Dr. Harmon's compositions include a seven-movement Requiem for choir, orchestra, and soprano, as well as music for solo organ, handbell choir, mixed chorus, woodwind quintet, and brass quintet. Active in the Delaware Chapter of the American Guild of Organists, Dr. Harmon served two terms as chapter Dean and twice as Co-Director of the Delaware Pipe Organ Encounter. Neil and his wife, Anese, are the parents of five children.

    Harmon is particularly known for his Requiem, which was released in 2014. The dedication is "For the Grace United Methodist Church Choir, Wilmington, Delaware, in memory of loved ones." A full video by Saint James' Episcopal Church in Warrenton, VA, is below.

    Latest MorningStar organ publications from Neil Harmon:
    Reflections
    In Memoriam
    In Prayer
    Latest MorningStar choral publications from Neil Harmon:
    Did You Think to Pray?
    In the Bleak Midwinter
    The Lord Is My Shepherd
  • Tried & True Works for Lent, Holy Week, and Easter

    Guest post by Kelly Dobbs-Mickus

    At MorningStar, we strive to publish liturgical music that makes a meaningful contribution to the repertoire. As you prepare for Lent and Easter, perhaps looking for some new ideas, take a few minutes to explore these tried and true editions, from Hal Hopson’s subdued Lenten Prayer to Randall Thompson’s iconic Alleluia.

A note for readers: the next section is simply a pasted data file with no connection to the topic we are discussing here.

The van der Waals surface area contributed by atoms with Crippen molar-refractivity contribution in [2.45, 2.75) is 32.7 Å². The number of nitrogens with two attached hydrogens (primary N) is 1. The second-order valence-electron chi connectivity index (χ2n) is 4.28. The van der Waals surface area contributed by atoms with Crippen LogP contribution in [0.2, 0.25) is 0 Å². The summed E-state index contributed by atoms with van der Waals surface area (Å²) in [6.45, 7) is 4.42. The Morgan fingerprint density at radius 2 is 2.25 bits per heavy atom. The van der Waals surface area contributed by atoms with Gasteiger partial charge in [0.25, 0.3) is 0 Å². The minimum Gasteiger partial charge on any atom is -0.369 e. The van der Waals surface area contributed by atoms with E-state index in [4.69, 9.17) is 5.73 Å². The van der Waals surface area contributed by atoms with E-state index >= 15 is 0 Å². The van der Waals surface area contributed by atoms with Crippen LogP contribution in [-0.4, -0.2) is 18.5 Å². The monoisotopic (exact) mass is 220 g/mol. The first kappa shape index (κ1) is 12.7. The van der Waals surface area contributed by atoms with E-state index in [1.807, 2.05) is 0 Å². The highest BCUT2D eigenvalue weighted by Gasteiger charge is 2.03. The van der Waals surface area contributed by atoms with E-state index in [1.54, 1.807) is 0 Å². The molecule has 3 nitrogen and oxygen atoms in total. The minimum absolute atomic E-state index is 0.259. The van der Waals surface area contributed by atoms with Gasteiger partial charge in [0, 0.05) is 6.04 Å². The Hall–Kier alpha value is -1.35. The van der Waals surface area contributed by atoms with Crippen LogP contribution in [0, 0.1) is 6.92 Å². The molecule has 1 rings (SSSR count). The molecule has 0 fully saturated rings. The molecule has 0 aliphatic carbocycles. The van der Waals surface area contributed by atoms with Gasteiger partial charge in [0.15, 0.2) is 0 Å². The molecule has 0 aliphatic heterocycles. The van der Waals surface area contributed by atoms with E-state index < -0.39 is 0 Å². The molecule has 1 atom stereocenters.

Lent and Holy Week

    James Biery’s dignified settings of the Lenten Communion Antiphons will distinguish the Lenten season, and his setting of Ubi caritas is worthy of the Holy Thursday liturgy. Philip Stopford’s Do Not Be Afraid speaks especially to RCIA participants but reminds all that God calls each by name.

    James Biery: Communion Antiphons for the Lenten Season
    Hal H. Hopson: A Lenten Prayer

     

     

     

     

     

     

     

     

    Terre Johnson: Create In Me
    James Biery: Ubi Caritas

     

     

     

    Philip W. J. Stopford: Do Not Be Afraid

     

     

     

     

     

     

     

     

     

     

     

     

    Easter

    James Chepponis’s Festival Alleluia (see separate edition for Eastertide verses), premiered at the Papal Mass in St. Louis in 1999, has become a staple gospel acclamation. John Behnke’s festive yet flexible setting of LASST UNS ERFREUEN is a perennial best-seller and is also available in a two- or three-part setting. Consider John Ferguson’s Easter Introit as a choral “prelude” to the singing of EASTER HYMN.

    James Chepponis: Festival Alleluia
    Peter Latona: My Hope Is Arisen

     

     

     

     

     

     

     

    Randall Thompson: Alleluia
    John Ferguson: Easter Introit